Although Ubuntu certainly has a good, rich repository full of software, from time to time, one will need to install from third-party sources, due to licensing issues, non-freeness, or the lack of that software or a new enough version in Ubuntu's official repositories. For that reason, to do so, the user will need to add that third-party repository, and then install whatever packages he needs from them. This aims to make the process of finding, adding, and installing software from third-party repositories as easy as possible by using a .aptr (apt repository) file with the repository line and the gpg key to sign it, which the user clicks and a repository adder application is launched that adds, authenticates, and reloads the repository, then displays the new software available for installation from that repository in Synaptic or Adept.


Currently, there are 2 ways to add a repository and install the third-party software it contains, with either the terminal or in synaptic, and while neither approach is terribly confusing for experienced users, it could be made much simpler for inexperienced users who don't want to do too many unnecessary clicks, and are intimidated by long, terminal commands.

Use Cases

Joe Doe wants to install binary windows codecs and Google Earth, which aren't in the ubuntu repos, using the medibuntu repository.

Using Synaptic, this would involve downloading the GPG key, adding it with Synaptic's key adder, adding the repository lines to the third party repositories list, reloading the package lists, finding the google earth and windows binary codecs packages, and installing them.

Alternatively, using the terminal, the following lines would have to be typed in, which, while not confusing at all to experienced users, would scare the living heck out of a new Windows refugee who hasn't touched a terminal in his life, and is used to setup.exe files:

sudo su -c 'echo deb feisty free non-free >> /etc/apt/sources.list' wget -q -O- | sudo apt-key add - && sudo apt-get update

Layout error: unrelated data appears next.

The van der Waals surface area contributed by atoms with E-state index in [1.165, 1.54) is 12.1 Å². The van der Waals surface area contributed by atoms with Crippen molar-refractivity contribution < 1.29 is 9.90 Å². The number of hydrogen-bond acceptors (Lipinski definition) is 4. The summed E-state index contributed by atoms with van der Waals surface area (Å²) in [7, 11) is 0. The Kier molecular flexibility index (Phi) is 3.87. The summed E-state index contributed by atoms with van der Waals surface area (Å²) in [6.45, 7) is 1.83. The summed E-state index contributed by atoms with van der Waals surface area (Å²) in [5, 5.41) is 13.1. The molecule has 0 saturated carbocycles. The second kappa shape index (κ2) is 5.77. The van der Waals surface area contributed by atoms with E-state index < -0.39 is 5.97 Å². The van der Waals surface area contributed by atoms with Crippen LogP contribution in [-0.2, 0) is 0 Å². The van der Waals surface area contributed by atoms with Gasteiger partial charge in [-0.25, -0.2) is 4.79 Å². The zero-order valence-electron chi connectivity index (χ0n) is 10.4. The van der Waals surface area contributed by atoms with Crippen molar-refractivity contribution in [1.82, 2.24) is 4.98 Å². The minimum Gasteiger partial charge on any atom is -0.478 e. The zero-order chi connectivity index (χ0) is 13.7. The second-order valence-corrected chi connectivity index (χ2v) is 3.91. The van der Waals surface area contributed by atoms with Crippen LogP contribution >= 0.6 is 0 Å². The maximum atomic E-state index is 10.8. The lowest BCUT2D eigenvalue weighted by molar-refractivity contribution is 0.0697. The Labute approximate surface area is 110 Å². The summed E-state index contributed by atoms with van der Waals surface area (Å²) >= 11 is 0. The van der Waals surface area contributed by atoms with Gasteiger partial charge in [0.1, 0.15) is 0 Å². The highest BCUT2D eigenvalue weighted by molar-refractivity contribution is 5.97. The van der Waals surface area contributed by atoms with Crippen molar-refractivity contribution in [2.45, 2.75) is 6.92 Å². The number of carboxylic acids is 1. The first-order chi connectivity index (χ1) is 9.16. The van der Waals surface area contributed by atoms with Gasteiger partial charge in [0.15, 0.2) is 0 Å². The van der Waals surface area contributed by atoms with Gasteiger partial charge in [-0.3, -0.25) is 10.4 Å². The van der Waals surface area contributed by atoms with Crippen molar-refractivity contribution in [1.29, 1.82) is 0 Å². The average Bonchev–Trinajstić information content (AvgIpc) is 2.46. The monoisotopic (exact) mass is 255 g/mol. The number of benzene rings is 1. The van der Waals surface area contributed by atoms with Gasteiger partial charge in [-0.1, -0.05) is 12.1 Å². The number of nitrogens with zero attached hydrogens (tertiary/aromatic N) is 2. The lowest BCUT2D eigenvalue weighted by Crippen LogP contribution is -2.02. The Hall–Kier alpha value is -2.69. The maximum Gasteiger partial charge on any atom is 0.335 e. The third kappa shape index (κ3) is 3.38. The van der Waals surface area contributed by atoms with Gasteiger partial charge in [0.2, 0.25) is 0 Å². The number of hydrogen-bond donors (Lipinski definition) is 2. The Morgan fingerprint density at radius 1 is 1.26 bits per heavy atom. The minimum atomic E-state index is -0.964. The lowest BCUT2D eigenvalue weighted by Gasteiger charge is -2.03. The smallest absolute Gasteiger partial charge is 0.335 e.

Then, unless he knows specifically that the windows binary codecs are called w32codecs, and Google Earth is called googleearth, he'd have to do apt-cache to search for them, and apt-get install them.

As you can see, this task of adding third-party repositories is rather user-unfriendly, and takes an unnecessary amount of work to do.

However, Medibuntu then decides to just post a simple .aptr file, which Joe Doe clicks on with Firefox, which prompts him to open it with the repoadder application, and it asks him for his password, and he waits a few minutes as the repos are reloaded, and Synaptic then pops open displaying a list of new applications in the repository, from which he selects Google Earth and the w32codecs to install.


On the site, the repository maintainer would upload, say, a medibuntu.aptr (apt repository) file. This would use a simple XML notation to indicate the GPG key and the repository, something like this for medibuntu:

<repo> deb feisty free non-free </repo> <gpg>


Version: GnuPG v1.4.6 (GNU/Linux)

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Now, for the user, all he would have to do is click on this medibuntu.aptr file, then it'll open the repository adder program, which will use gksudo or kdesu to prompt for the user's password, with the usual warning about the dangers of third-party repos, will add the key and repository, reload the package list, and open Synaptic (or Adept) displaying the new packages that were found in the repository, so that the user can just click and select googleearth and w32codecs to be installed, click apply, and they're done. Just a few clicks, and the repository is added and authenticated, and the new software is ready to be installed, and since the repository has been added, apt will now handle all future updates of the third-party programs.

Possible Extensions

Once the .aptr files start taking off and become widely adopted, a big pool of .aptr files and descriptions the software in the repositories they provide could be gathered on a big main site with some name like with a list of third-party repositories (that are, of course, checked by some team to make sure there's no malware and that they work), with some name like; something like only a lot more user-friendly.


The application handling the adding of the repository should be called "repoadder". It will be written in python-gtk. The .aptr file extension will be associated with the command "repoadder", so that when it is opened with Konqueror, Firefox, or Nautilus, the user will be able to add the repository in a user-friendly, graphical manner.


repoadder (last edited 2008-08-06 16:37:05 by localhost)